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This is a translation of the New Poems of Shin Shalom, by Ada Aharoni. Shin Shalom's poetry deals with both modern and biblical textures, his Hassidic exuberance and heady themes: existential anguish, the nature of faith, the Holocaust and the rebirth of the Jewish nation, present formidable challenges. The translator overcomes them all and presents the reader with a superb version of this great poet and philosopher.
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Ada Aharoni is an Israeli poet, writer, and lecturer. She writes in English and Hebrew and has published twenty two books to date that have been translated into several languages. She believes that culture and literature can help in healing the urgent ailments of our global village, such as war and conflict, and the themes of peace and conflict resolution are major ones throughout her works.
She studied at London University, where she earned an M. Phil. Degree on Henry Fielding, and at the Hebrew University in Jerusalem, where she was awarded a Ph.D. on: Saul Bellow, the Nobel Prize laureate. Her first novel, The Second Exodus, was published in 1983, and To Alexandria, Jerusalem and Freedom appeared in 1985. Her historical novel From The Nile to The Jordan, was published in 1994; and in 1996 she published The Peace Flower, a fantasy for young and old, which has been compared to St. Exupery's Little Prince. She is likewise one of the editors of the book: Saul Bellow: A Mosaic, that covers the First International Saul Bellow Conference, which she initiated and chaired at Haifa University.
Among her published books are eight collections of poems in Hebrew, English, French and Arabic, and two books of translations of Israeli poetry, including Shin Shalom's New Poems. She is the Editor of the Anthology: A Song to Life and to World Peace, as well as of Waves of Peace (1997), dedicated to the memory of Yitzhak Rabin. She is the founder and editor of the Literary Magazine Galim: Waves (1987-1997), and the electronic journals internet Horizon: Pave Peace, and Poetry Israel: Lirit, featuring Israeli poets in English translation. Her latest published book is: You and I Can Change the World (Jan. 2000).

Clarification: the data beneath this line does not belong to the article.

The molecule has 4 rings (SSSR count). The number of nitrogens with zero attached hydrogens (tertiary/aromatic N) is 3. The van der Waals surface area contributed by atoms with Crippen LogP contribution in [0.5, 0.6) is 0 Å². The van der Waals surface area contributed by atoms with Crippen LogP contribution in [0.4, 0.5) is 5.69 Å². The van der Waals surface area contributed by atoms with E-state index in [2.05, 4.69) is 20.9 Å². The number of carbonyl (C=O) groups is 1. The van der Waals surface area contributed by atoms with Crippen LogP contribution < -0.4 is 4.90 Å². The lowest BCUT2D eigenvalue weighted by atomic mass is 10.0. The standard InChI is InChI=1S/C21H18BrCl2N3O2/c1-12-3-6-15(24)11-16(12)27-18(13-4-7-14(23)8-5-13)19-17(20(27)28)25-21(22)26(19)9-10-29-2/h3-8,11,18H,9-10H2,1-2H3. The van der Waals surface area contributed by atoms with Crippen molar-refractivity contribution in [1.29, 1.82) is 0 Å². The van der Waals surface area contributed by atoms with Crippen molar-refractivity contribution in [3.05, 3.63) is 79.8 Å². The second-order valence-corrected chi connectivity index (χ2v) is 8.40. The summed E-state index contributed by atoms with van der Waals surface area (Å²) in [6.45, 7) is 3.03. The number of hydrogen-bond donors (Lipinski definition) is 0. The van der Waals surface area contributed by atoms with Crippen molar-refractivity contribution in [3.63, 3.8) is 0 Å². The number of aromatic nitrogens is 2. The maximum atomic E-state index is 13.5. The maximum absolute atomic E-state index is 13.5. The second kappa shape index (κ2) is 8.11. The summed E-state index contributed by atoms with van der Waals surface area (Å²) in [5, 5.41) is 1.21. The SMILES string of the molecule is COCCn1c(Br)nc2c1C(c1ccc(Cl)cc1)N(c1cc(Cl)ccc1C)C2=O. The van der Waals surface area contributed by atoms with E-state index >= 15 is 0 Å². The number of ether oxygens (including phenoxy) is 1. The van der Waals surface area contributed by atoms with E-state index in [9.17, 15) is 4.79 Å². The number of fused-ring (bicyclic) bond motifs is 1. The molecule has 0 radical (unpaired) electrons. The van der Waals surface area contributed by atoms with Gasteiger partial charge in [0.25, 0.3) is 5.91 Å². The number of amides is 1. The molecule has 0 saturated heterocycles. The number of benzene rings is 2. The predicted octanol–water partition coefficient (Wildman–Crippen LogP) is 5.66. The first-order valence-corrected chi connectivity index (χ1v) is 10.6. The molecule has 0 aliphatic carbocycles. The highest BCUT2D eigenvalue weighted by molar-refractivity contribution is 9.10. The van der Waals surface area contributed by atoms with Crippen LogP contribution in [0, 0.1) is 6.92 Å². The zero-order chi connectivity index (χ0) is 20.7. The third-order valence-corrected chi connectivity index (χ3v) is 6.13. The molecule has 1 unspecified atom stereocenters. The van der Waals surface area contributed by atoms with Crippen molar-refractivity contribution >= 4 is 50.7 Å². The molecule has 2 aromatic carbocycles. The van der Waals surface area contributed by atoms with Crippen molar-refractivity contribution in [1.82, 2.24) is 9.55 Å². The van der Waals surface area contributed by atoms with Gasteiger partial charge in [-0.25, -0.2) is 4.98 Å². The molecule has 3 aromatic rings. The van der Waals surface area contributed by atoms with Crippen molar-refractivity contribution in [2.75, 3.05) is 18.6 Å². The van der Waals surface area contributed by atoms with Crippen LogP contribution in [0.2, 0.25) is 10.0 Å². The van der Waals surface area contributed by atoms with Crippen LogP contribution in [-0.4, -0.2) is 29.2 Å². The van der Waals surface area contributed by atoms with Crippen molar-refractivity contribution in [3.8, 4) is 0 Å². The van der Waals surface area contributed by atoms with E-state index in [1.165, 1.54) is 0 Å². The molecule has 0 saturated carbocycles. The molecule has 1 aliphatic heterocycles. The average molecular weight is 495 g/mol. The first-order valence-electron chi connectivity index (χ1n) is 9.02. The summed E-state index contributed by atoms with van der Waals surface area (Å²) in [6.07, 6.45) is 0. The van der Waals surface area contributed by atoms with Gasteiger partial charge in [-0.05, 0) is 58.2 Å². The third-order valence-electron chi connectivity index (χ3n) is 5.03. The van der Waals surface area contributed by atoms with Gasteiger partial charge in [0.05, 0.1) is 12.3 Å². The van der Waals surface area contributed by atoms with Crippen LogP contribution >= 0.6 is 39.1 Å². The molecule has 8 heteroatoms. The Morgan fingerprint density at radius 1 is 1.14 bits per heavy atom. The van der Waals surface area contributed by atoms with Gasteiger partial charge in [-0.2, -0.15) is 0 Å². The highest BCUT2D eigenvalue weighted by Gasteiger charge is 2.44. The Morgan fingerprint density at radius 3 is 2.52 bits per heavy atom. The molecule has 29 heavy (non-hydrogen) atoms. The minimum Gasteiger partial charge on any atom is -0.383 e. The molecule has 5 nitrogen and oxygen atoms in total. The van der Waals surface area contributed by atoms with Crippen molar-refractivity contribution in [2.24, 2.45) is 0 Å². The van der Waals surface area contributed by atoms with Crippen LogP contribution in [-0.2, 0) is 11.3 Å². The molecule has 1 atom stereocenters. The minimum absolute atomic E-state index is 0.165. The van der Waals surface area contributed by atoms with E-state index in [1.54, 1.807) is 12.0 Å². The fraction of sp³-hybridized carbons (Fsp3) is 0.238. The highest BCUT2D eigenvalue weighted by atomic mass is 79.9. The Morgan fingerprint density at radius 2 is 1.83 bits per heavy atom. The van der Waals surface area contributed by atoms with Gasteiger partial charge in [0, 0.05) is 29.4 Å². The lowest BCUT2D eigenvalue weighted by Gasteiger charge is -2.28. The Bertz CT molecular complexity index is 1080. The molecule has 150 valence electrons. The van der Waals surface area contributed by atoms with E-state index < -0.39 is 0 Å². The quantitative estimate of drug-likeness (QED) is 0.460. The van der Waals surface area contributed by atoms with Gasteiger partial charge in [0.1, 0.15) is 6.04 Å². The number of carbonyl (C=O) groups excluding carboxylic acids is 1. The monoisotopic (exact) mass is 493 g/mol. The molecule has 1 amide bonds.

Among her many prizes and awards are: The British Council Award, the Keren Amos President Award, the Haifa and Bremen Prize, The World Academy of Arts and Culture Award, the Korean Gold Crown of World Poets Award, the Shin Shalom Prize, the Yunus Emre Award, the Rachel Prize, and she was chosen as one the Hundred Global Heroines in Rochester, N.Y, in 1998. She was also awarded the Honorary Award of HSJE: The World Historical Society of the Jews from Egypt, for her "devoted and unmatched efforts to promote the history of the Jews from Egypt, through her visionary literature and poetry proclaiming peace in the world."
She is President of the XIII World Congress of Poets (Haifa, Israel, 1992), and the founder and President of IFLAC: the International Forum for the Culture and Literature of Peace, and convener of PTLC the "Pave Peace Through Literature and Culture" commission of IPRA: the International Peace Research Association. She is also the founder and General Director of "The Bridge: Jewish and Arab Women for Peace in the Middle East."
Ada Aharoni has taught literature and sociology at the University of Haifa, and sociology and Conflict Resolution, in the general studies department of the Technion in Haifa. She has been a guest lecturer and visiting professor at several American and European universities, and wrote the last version of Not In Vain: An Extraordinary Life, while on sabbatical at Penn State University, where she taught in Women's Studies, and in the STS Department: Science, Technology and Society.
Ada Aharoni lives on beautiful Mount Carmel in Haifa, where she writes in the quieter moments of a busy literary, academic, and family life.Review:
In her probing and well presented introduction, Aharoni shows she has a clear grasp of what Shin Shalom is about... -- Exponent
Shin Shalom's fellow poet Ada Aharoni has translated Shin Shalom's work splendidly. We are grateful to Aharoni for her skillful, lyrical and precise accomplishment of this challenging task. -- the Jerusalem Post
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